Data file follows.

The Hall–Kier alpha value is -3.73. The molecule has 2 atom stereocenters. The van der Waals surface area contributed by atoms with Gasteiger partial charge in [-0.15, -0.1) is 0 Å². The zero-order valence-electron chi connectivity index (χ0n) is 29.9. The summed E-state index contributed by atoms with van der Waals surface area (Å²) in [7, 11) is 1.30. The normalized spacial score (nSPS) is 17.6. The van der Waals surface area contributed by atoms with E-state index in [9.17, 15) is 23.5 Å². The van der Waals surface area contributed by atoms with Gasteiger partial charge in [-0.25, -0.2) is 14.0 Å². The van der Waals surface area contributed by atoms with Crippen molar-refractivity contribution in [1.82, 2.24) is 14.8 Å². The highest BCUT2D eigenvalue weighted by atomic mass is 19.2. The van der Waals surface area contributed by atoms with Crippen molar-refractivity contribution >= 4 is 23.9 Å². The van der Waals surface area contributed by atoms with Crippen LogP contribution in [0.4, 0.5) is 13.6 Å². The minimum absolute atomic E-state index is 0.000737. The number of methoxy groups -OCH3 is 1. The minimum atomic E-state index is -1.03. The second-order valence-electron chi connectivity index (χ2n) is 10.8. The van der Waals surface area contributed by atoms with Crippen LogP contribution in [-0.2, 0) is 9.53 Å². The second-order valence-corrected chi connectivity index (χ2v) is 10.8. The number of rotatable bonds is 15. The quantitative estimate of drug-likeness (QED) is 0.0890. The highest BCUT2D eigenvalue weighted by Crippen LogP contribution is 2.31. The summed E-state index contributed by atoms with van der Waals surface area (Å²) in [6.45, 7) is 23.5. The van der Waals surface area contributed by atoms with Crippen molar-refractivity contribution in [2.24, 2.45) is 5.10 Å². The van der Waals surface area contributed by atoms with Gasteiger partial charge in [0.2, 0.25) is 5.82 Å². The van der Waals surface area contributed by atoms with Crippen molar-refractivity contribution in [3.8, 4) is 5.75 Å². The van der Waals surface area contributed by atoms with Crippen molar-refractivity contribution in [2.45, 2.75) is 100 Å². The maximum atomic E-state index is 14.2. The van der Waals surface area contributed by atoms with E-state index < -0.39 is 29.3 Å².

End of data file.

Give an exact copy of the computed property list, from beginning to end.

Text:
The Hall–Kier alpha value is -3.73. The molecule has 2 atom stereocenters. The van der Waals surface area contributed by atoms with Gasteiger partial charge in [-0.15, -0.1) is 0 Å². The zero-order valence-electron chi connectivity index (χ0n) is 29.9. The summed E-state index contributed by atoms with van der Waals surface area (Å²) in [7, 11) is 1.30. The normalized spacial score (nSPS) is 17.6. The van der Waals surface area contributed by atoms with E-state index in [9.17, 15) is 23.5 Å². The van der Waals surface area contributed by atoms with Gasteiger partial charge in [-0.25, -0.2) is 14.0 Å². The van der Waals surface area contributed by atoms with Crippen molar-refractivity contribution in [1.82, 2.24) is 14.8 Å². The highest BCUT2D eigenvalue weighted by atomic mass is 19.2. The van der Waals surface area contributed by atoms with Crippen molar-refractivity contribution >= 4 is 23.9 Å². The van der Waals surface area contributed by atoms with Crippen LogP contribution in [0.4, 0.5) is 13.6 Å². The minimum absolute atomic E-state index is 0.000737. The number of methoxy groups -OCH3 is 1. The minimum atomic E-state index is -1.03. The second-order valence-electron chi connectivity index (χ2n) is 10.8. The van der Waals surface area contributed by atoms with Crippen LogP contribution in [-0.2, 0) is 9.53 Å². The second-order valence-corrected chi connectivity index (χ2v) is 10.8. The number of rotatable bonds is 15. The quantitative estimate of drug-likeness (QED) is 0.0890. The highest BCUT2D eigenvalue weighted by Crippen LogP contribution is 2.31. The summed E-state index contributed by atoms with van der Waals surface area (Å²) in [6.45, 7) is 23.5. The van der Waals surface area contributed by atoms with Crippen molar-refractivity contribution in [2.24, 2.45) is 5.10 Å². The van der Waals surface area contributed by atoms with Gasteiger partial charge in [0.2, 0.25) is 5.82 Å². The van der Waals surface area contributed by atoms with Crippen molar-refractivity contribution in [3.8, 4) is 5.75 Å². The van der Waals surface area contributed by atoms with Crippen molar-refractivity contribution in [2.45, 2.75) is 100 Å². The maximum atomic E-state index is 14.2. The van der Waals surface area contributed by atoms with E-state index < -0.39 is 29.3 Å².